Autism spectrum disorder is a lifelong condition of social impairment, communication deficits, and repetitive behaviors/interests.
It first appears early in a child’s life.
Keep in mind, this does not mean that the signs and symptoms of autism will be immediately visible when your child is an infant.
Often, the first signs aren’t often noticeable until a child reaches developmental milestones and misses them.
What follows is a detailed summary of the important points–the key takeaways–to understand about autism spectrum disorder.
Read this, and you will be up to date on what autism spectrum disorder is and the clues that clinicians look for when deciding whether an autism diagnosis is appropriate.
This information comes from the 5th edition of the Diagnostic and Statistical Manual of Mental Disorders published by the American Psychiatric Association, the definitive manual that clinicians in the United States turn to when making diagnoses.
The way an individual communicates to others through language–both verbally and nonverbally–is a crucial part of the communication criteria. Communication implies that one person provides information that is then interpreted by another person or a group of people.
For individuals with autism, outward communication with others can be very challenging, resulting in their attempts at communication often being misunderstood.
For instance, maintaining eye contact and mimicking other’s body language can also be difficult for a person with autism. It is also common for a person on the autism spectrum to display a limited range of facial expressions while communicating. This mismatch between words being used and the facial expressions being shown can quickly lead to confusion and misunderstandings.
Add to this the difficulty that individuals with autism have in developing fine motor skills, and it becomes clear how a combination of imprecise movements and a limited capability for verbal expression can lead to major communication challenges.
At its very core, autism spectrum disorder affects an individual’s ability to interact with others.
This can take a lot of different forms, such as an inability to easily pick up on social cues and decipher subtle meanings in others’ words and facial expressions.
This also extends to struggling to understand other people’s perspectives. In other words, people with autism can have a hard time understanding that others have “inner worlds” of their own.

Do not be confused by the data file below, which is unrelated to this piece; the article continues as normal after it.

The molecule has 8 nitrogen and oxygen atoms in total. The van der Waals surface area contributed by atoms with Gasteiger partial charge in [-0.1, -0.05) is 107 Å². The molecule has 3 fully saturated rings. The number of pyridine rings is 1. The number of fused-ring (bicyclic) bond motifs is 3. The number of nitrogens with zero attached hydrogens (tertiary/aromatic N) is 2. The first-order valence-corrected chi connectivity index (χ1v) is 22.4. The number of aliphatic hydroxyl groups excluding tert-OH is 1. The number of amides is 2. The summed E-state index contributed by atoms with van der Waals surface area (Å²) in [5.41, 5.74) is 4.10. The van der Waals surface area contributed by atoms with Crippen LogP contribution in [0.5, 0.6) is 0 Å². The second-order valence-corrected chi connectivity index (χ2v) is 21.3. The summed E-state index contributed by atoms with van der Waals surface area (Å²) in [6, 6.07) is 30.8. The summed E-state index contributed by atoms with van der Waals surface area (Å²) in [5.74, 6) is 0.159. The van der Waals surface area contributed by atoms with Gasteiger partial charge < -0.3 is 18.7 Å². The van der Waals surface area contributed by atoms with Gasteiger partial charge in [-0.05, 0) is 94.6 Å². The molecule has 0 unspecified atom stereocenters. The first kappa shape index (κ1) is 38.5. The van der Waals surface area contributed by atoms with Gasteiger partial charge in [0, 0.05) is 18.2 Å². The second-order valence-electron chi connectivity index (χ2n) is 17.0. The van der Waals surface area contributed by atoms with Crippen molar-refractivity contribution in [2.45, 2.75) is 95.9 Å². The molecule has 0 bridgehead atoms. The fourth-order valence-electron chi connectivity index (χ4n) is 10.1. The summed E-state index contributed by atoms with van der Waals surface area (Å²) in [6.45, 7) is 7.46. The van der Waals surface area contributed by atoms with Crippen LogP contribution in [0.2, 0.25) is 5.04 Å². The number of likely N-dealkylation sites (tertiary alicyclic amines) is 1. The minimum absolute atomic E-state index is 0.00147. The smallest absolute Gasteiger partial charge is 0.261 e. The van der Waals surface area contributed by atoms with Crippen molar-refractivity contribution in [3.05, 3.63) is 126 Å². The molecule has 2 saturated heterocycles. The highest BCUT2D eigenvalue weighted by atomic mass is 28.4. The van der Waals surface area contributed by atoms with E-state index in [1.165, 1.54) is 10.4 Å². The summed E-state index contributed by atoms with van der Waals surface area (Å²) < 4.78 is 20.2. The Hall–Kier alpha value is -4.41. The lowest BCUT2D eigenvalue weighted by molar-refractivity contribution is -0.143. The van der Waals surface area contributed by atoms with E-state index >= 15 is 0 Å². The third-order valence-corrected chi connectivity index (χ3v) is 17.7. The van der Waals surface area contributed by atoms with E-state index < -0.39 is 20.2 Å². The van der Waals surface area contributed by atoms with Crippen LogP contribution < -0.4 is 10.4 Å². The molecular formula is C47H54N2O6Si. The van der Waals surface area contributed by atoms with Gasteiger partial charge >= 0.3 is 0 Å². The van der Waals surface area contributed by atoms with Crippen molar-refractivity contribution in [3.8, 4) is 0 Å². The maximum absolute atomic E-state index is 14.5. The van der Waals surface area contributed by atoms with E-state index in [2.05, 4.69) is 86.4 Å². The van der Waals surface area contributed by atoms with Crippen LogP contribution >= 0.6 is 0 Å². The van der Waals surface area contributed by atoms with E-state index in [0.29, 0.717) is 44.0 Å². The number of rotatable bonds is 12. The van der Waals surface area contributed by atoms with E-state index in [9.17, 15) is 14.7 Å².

To a parent, this may suggest that a person with autism has little empathy for others. It is important to address that this is not the case, only that individuals with autism may focus intensely on their own thoughts and select interests while “tuning out” the world around them.
As a result, this tendency to isolate and not seek out relationships with others can make children with autism stand out from their peers. Consequently, they may struggle to make friends until they develop the social skills to connect with their peers on a deeper, mutually beneficial level.
Repetition could mean a lot of different things, but some of the most common examples are repeating the same words over and over, using repetitive movements as a way to self-soothe, or arranging objects, such as toys, in order while playing.
The key takeaway here is that the behavior follows a noticeably repetitive pattern.
2. Rigid thinking / behaviors
Children with autism will tend to view the world as “black or white.” They will have a hard time seeing others’ points of view and will feel most comfortable when adhering to a strict schedule.
That means that changes in normal routines can be incredibly upsetting and produce reactions or temper tantrums that don’t seem appropriate given the situation.
3. Narrow range of fixed interests
Another common indication of autism spectrum disorder is a child only having a small number of fixed interests.
On top of having a very small number of interests, these interests can become areas of obsession, covering topics as wide-ranging as technology, dinosaurs, or the career statistics of professional athletes.
4. Strong reaction to and/or interest in sensory input
Another area that can quickly become overwhelming for a child with autism is his or her response to sensory stimuli. For some children, it’s loud noises that can be unbearable. For others, it’s bright lights or the feeling of certain types of fabric touching the skin.
On the other hand, sometimes it’s not a case of being overwhelmed by certain sensory stimuli; the opposite can also be true. Some children will be underwhelmed by sensory input, meaning they don’t react to certain auditory, visual, or tactile input.
Finally, it’s not always about how something feels–or doesn’t feel. Children with autism spectrum disorder may also exhibit strong obsessions or fascination with sensory stimuli.
As was mentioned above, autism spectrum disorder is a lifelong condition; it does not simply appear and disappear at random throughout one’s life.
It first shows up in early childhood, during the earliest stages in a child’s development. Furthermore, these symptoms must not merely be a minor annoyance; they must significantly impact a child’s functioning across a number of different environments, such as at home, in school, out in public, or while interacting with peers.
Clinicians involved in the autism evaluation process will focus on these points when deciding on whether a diagnosis of autism spectrum disorder is appropriate.
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